Why Local Conflict-Reporting Lacks Depth And What Journalists Can Do Differently
Insecurity has, for many years, occupied a central position among an array of dire problems Nigerians face. For people in the northeast, it manifests mainly as the Boko Haram insurgency.
For those in other regions of the north and middle-belt, we have banditry, inter-communal conflicts, and clashes between herders and farming communities. In the south, kidnapping, cultism, and robbery remain major threats to lives and properties. In spite of this tragic backdrop, media institutions are not doing enough to properly capture these events.
The Premium Times Centre for Investigative Journalism (PTCIJ) recently studied the coverage patterns of conflict and humanitarian issues in Nigeria and found that about 90 per cent of media publications on these issues lacked depth. The study had covered contents released between January and March 2019 by 10 print-based, online, and broadcast news organisations.
Following their analysis, researchers at PTCIJ concluded that up to 98 per cent of the reports related to conflict were basic. They only succeeded in providing a “mere recounting” of events while missing out on opportunities to provide context and fresh perspectives.
Additionally, only 38 per cent of the reports touched on the causes, 25 per cent highlighted the consequences, 19 per cent discussed the gender perspectives, and two per cent mentioned how relevant laws could shape the issues.
The centre said 31 per cent of the reports addressed the issues from a solution-perspective but quickly pointed out that the bulk of these were opinion articles.
It is not the first time shortcomings in how the local media reports conflict will be brought up. A 2018 study by researchers at Katholieke Universiteit Leuven, Belgium, charged Nigerian journalists with not emphasising the underlying structural causes of conflict and so allowing for ethnic and religious differences to be bandied as motivations for violence.
“This may have serious consequences for people’s perceptions concerning the possibility and feasibility of peaceful conflict resolution and coexistence,” the authors explained.
The prevalent superficial style of reporting could prevent the public from fully relating to or even thoroughly understanding security-related issues that affect them. And it is especially worrisome in a country with plenty of such issues.
Nigeria is ranked the third most terrorised and 17th least peaceful country in the world by the Institute for Economics and Peace (IEP) in its 2019 Global Terrorism Index and 2020 Global Peace Index respectively.
The Boko Haram insurgency alone has killed over 37,500 people since May 2011 and has led to the displacement of 2.5 million people in the northeast. Today, 10.6 million people in Adamawa, Borno, and Yobe need urgent humanitarian assistance while 4.3 million face an immediate crisis of food shortage.
The farmer-herder conflict has likewise displaced hundreds of thousands of Nigerians and led to the death of thousands of people — at least 1,300 in the first half of 2018 alone, estimated the International Crisis Group.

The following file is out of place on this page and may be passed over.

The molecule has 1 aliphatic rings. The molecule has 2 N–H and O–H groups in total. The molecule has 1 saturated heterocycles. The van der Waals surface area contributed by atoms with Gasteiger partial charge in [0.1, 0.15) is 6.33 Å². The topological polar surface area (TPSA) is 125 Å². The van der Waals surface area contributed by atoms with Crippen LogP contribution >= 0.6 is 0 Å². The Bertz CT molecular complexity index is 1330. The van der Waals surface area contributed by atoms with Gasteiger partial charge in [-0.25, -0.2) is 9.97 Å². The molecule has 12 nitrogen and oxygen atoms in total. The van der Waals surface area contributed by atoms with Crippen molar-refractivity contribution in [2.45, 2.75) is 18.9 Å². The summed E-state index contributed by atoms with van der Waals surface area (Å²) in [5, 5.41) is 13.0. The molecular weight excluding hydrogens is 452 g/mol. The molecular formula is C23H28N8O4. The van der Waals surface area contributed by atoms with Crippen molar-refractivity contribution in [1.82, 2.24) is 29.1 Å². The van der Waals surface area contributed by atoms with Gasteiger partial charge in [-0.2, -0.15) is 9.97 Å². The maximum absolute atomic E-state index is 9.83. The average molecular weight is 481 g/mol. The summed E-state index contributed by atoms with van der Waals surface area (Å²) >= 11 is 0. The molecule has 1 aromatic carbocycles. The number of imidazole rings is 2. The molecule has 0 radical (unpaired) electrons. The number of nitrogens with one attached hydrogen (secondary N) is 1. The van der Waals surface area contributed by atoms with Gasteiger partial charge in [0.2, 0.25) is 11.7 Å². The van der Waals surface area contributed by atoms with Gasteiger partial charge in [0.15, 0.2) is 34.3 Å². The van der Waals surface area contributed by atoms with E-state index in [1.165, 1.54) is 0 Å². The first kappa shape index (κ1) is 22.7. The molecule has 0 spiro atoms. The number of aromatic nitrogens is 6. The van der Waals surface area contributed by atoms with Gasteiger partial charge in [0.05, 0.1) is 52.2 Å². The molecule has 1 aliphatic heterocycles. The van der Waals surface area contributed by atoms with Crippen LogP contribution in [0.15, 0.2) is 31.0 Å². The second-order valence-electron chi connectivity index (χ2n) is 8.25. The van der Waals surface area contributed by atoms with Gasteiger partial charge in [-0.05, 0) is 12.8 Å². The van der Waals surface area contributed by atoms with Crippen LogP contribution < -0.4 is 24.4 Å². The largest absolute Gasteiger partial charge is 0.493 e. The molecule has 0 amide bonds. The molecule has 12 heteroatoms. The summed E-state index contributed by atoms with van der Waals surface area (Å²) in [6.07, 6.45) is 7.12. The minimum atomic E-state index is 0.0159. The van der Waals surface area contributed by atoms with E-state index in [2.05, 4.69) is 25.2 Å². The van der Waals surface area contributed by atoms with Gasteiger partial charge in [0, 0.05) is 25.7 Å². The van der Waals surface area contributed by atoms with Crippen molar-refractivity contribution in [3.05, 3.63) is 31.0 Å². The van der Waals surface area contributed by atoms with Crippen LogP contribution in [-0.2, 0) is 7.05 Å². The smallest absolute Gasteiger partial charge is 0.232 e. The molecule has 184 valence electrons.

Because of a general lack of safety in many parts of the country, the government of the United Kingdom advises its citizens absolutely against travelling to four states in Nigeria and parts of six states. It adds in its travel advisory that only essential trips should be embarked upon to nine other states. The United States similarly lists 15 states across different regions that should be avoided due to, it says, terrorism, kidnapping, crime, and civil unrest.
And it is not only other countries, international non-governmental organisations, and statistical bodies that have sighed over the country’s poor state of security. As of 2019, Nigerians considered crime and insecurity the second-most-important problem affecting them after unemployment. It was even more important than healthcare, housing, corruption, and education, the respondents said, according to the National Bureau of Statistics.
This shows that by paying insufficient attention to this sector, the media is not only allowing violence to fester but is also doing itself a disservice by ignoring a set of issues dear to the heart of its audience.
Meanwhile, another indicator of the lack of essential contexts in most conflict-related stories is their format. PTCIJ observed that 79 per cent of the reports published and aired were news stories, 10 per cent were news in brief, four per cent were opinion articles, two per cent were photographs, another two per cent were editorials, one per cent were feature articles, and then interviews equally constituted one per cent of the contents.
“These formats [news and photographs] leave the least room for in-depth analysis and often don’t carry a lot of information,” the centre summarised. That feature stories, editorials, and interviews are incredibly few reflects a misplacement of priorities in many newsrooms.
There are various reasons for the current state of conflict-reporting in Nigeria. Murtala Abdullahi, a security analyst and researcher with the Conflict Studies and Analysis Project at The Global Initiative For Civil Stabilisation (GICS), highlighted some of the factors as the lack of specialisation, resources, and objectivity, as well as the fear of backlash from state agencies.
“Some journalists and media firms do not take the middle ground. They tend to report from the lens of politics, the security forces, or one of the main parties of the conflict. This affects the depth of reporting,” he remarked.
Abdullahi, who is also the founder of Goro Initiative, a platform that drives awareness and dialogue on climate, conflict and humanitarian issues, said this bias could explain why little is known about gangs operating in the Niger Delta or bandits in the Northwest and why reporting about the killings in Southern Kaduna is often lopsided. Objective reporting is necessary to make proper diagnoses and come up with lasting solutions, he argued.
“If you do not report properly, it means the solutions that will be implemented will also be problematic and we will end up creating more problems.”
Senior investigative journalist at Premium Times, Taiwo Hassan Adebayo, cautions that the quality of reports from newsrooms would ultimately determine whether they are helping to alleviate conflicts or are, in fact, exacerbating them. In order not to worsen an already dreadful situation, he advised journalists to favour field reporting over simply depending on official sources or second-hand accounts. Anything outside this would only promote single narratives, inflame passions, and further deepen the lines of conflict, he said.